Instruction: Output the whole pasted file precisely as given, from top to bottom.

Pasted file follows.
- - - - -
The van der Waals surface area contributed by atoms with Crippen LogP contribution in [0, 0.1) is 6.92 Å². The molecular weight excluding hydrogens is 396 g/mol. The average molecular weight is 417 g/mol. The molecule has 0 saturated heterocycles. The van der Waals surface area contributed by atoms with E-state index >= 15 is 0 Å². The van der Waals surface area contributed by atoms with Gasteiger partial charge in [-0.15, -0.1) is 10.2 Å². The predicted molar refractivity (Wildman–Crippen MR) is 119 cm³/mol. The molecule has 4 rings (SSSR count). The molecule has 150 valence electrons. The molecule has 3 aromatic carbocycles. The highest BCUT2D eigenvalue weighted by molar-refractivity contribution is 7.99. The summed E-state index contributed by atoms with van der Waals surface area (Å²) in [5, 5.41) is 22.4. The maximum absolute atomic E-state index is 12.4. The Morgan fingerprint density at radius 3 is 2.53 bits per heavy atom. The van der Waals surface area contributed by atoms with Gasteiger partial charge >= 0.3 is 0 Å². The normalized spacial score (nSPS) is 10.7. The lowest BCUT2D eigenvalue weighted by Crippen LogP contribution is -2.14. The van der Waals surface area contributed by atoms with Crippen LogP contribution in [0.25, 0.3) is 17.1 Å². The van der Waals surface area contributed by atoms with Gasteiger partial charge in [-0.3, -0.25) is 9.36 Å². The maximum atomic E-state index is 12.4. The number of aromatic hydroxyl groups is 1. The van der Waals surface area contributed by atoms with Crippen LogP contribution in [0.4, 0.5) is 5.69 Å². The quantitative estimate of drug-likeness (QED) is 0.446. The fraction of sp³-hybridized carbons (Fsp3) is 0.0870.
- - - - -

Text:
The van der Waals surface area contributed by atoms with Crippen LogP contribution in [0, 0.1) is 6.92 Å². The molecular weight excluding hydrogens is 396 g/mol. The average molecular weight is 417 g/mol. The molecule has 0 saturated heterocycles. The van der Waals surface area contributed by atoms with E-state index >= 15 is 0 Å². The van der Waals surface area contributed by atoms with Gasteiger partial charge in [-0.15, -0.1) is 10.2 Å². The predicted molar refractivity (Wildman–Crippen MR) is 119 cm³/mol. The molecule has 4 rings (SSSR count). The molecule has 150 valence electrons. The molecule has 3 aromatic carbocycles. The highest BCUT2D eigenvalue weighted by molar-refractivity contribution is 7.99. The summed E-state index contributed by atoms with van der Waals surface area (Å²) in [5, 5.41) is 22.4. The maximum absolute atomic E-state index is 12.4. The Morgan fingerprint density at radius 3 is 2.53 bits per heavy atom. The van der Waals surface area contributed by atoms with Gasteiger partial charge >= 0.3 is 0 Å². The normalized spacial score (nSPS) is 10.7. The lowest BCUT2D eigenvalue weighted by Crippen LogP contribution is -2.14. The van der Waals surface area contributed by atoms with Crippen LogP contribution in [0.25, 0.3) is 17.1 Å². The van der Waals surface area contributed by atoms with Gasteiger partial charge in [-0.3, -0.25) is 9.36 Å². The maximum atomic E-state index is 12.4. The number of aromatic hydroxyl groups is 1. The van der Waals surface area contributed by atoms with Crippen LogP contribution in [0.4, 0.5) is 5.69 Å². The quantitative estimate of drug-likeness (QED) is 0.446. The fraction of sp³-hybridized carbons (Fsp3) is 0.0870.